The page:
How it happens
Next week Lost City Knits will release a new design, my 39th pattern since May 2010. In the past ten years I have come to understand and find comfort in the ebb and flow of my design process.
There are always new ideas popping into my mind. Some make it, and some don’t, but for most I jot down a few notes, maybe draw a sketch, or add a photo. Once ideas start to come together, I grab a kraft paper notebook like a Moleskine. It can be an A5, A6, or even A7 size with graph paper, dot grid, ruled lines, or sometimes just blank pages. What matters is what goes into it. I’ll add more ideas, sketches, samples of yarn options, and at some point, a chart or four, needle sizes, and stitch counts.
As many a knitter will attest, knitting a garment is a slow process. We accept this, and revel in it. Most of us are not knitting for fast and easy gratification. Designing a knitted item is the same way. It is slow fashion. Not the slowest, but slow.
The soon-to-be-released design began as a spark of an idea last fall. Six months from idea to a pattern ready for the public that has been written, revised, test knit, tech edited, and photographed. Momentum builds for months. Then, when the pattern is ready, there is a rush of work — adding the pattern to Ravelry, uploading the pdf and photos to our website, writing a newsletter, posting to Facebook and Instagram. Everything comes crashing in all at once before it ebbs back out to the world.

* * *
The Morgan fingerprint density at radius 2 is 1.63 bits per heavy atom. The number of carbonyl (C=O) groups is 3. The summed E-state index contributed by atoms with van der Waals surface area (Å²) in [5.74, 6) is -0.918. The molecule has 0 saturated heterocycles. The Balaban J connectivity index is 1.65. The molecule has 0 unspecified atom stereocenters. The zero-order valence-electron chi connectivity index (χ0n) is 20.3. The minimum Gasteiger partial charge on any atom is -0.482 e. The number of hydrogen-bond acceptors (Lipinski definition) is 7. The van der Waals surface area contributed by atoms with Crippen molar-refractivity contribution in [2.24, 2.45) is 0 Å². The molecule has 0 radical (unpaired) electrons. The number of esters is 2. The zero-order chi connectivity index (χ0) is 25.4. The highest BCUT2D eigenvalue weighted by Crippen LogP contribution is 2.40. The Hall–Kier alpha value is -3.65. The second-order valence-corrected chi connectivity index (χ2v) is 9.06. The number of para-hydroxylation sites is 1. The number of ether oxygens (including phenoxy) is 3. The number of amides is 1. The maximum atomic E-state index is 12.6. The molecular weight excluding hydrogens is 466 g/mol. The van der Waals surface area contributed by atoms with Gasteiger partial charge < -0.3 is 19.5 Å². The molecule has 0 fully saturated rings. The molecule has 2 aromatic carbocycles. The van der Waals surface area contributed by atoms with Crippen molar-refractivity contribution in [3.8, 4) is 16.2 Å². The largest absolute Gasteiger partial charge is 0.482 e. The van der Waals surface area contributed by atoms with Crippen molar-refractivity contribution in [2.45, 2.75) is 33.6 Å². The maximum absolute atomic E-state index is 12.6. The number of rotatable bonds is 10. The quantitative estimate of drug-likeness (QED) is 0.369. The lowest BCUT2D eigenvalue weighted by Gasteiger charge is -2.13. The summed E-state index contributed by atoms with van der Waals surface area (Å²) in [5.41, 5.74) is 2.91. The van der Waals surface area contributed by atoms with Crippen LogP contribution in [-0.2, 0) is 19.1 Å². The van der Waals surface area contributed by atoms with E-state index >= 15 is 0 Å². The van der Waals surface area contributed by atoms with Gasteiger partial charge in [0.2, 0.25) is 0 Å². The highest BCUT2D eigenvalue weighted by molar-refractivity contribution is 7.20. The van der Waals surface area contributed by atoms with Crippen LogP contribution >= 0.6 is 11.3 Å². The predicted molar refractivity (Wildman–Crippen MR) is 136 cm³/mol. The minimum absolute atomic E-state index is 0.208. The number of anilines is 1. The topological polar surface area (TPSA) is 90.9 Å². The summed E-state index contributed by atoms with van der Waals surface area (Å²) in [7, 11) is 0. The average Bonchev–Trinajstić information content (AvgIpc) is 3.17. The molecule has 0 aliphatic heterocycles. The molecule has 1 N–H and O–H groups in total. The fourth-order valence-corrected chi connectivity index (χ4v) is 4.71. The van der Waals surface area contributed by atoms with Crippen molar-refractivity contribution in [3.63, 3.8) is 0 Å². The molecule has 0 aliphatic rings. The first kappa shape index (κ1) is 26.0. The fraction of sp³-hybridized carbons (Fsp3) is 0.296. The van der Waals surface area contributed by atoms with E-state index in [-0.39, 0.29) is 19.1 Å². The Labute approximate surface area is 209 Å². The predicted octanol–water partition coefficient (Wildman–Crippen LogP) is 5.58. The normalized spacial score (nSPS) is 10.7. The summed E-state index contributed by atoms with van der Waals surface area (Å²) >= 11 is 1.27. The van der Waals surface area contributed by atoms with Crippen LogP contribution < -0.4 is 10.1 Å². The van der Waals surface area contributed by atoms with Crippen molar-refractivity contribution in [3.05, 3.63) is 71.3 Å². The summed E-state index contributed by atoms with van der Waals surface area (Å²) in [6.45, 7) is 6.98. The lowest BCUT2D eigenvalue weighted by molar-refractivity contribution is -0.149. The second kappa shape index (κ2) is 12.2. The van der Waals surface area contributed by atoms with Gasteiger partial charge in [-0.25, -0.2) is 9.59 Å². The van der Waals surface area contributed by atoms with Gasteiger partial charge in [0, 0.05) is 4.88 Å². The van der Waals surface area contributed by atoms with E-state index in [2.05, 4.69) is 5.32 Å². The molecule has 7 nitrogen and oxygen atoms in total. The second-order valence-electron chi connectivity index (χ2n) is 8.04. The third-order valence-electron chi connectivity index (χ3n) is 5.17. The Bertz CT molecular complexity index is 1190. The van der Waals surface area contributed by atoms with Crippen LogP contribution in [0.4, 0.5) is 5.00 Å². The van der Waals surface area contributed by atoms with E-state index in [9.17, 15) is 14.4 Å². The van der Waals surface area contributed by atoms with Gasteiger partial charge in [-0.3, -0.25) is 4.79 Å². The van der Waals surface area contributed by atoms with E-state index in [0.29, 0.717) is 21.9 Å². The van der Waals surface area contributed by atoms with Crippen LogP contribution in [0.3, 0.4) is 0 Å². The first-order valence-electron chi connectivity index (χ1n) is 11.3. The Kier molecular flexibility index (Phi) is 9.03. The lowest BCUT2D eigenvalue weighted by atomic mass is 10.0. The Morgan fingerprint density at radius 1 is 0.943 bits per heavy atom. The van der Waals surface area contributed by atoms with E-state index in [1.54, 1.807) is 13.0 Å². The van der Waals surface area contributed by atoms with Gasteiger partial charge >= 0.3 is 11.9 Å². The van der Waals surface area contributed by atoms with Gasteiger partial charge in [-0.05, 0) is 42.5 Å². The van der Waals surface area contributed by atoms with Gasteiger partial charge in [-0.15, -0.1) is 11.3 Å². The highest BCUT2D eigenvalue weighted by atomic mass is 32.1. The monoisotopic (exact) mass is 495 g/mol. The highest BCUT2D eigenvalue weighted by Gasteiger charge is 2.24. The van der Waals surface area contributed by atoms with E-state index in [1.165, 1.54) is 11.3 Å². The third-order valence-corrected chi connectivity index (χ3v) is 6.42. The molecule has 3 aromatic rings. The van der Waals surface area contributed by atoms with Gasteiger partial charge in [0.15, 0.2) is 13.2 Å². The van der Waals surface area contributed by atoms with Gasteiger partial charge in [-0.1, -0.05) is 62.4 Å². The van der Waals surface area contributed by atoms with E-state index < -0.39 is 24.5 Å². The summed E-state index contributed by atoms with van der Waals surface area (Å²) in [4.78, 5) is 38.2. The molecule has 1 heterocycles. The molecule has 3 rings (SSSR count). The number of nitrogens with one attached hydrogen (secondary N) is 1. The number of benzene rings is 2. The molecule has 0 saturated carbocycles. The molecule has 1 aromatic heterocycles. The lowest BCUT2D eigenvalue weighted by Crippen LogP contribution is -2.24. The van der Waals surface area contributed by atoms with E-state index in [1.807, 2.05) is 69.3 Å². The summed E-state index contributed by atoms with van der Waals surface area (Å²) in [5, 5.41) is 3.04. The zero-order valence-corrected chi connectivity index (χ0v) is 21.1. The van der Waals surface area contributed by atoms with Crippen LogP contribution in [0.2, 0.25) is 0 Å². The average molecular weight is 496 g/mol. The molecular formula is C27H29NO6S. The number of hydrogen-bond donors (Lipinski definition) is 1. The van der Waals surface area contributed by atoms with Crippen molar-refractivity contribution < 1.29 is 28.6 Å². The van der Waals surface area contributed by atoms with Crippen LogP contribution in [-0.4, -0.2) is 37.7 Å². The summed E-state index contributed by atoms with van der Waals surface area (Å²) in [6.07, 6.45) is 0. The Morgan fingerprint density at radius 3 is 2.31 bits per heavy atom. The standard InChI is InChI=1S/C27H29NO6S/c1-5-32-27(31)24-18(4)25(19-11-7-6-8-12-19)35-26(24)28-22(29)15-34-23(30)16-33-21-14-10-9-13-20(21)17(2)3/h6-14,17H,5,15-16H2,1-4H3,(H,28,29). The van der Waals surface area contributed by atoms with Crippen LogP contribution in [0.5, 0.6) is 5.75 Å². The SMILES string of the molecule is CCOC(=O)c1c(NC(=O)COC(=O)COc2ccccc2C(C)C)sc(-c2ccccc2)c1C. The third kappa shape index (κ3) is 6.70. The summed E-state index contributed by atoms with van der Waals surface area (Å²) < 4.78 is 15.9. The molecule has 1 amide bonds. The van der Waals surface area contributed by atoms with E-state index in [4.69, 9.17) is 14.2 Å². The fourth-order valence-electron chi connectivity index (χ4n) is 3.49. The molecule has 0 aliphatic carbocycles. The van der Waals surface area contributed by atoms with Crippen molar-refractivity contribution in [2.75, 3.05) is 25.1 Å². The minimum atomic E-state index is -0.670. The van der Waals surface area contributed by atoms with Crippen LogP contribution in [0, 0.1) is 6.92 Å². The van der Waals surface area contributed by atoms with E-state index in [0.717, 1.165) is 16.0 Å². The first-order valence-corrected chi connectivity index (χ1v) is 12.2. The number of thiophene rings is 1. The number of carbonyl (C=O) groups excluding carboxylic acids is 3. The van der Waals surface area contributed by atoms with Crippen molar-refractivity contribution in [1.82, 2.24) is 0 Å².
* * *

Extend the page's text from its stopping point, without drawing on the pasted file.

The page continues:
With the bulk of this design project behind me, Team LCK and I have cast on yet another design.
As I tuck my yarn for this one into a project bag with the pattern draft and a small notebook in the front pocket, I feel a settling in. But I also feel a small tug. That tug is from something new that began forming early this year. Yesterday I dedicated a new small notebook to it and began elaborating on the ideas that were forming.
I try to manage my own ebb and flow by sticking to one active design on the needles at a time. Admittedly, I’m not completely monogamous with my knitting, but having just one design on the needles at a time gives me some sense of control. How many knitting projects do you have that are active? Or ideas for projects that are brewing?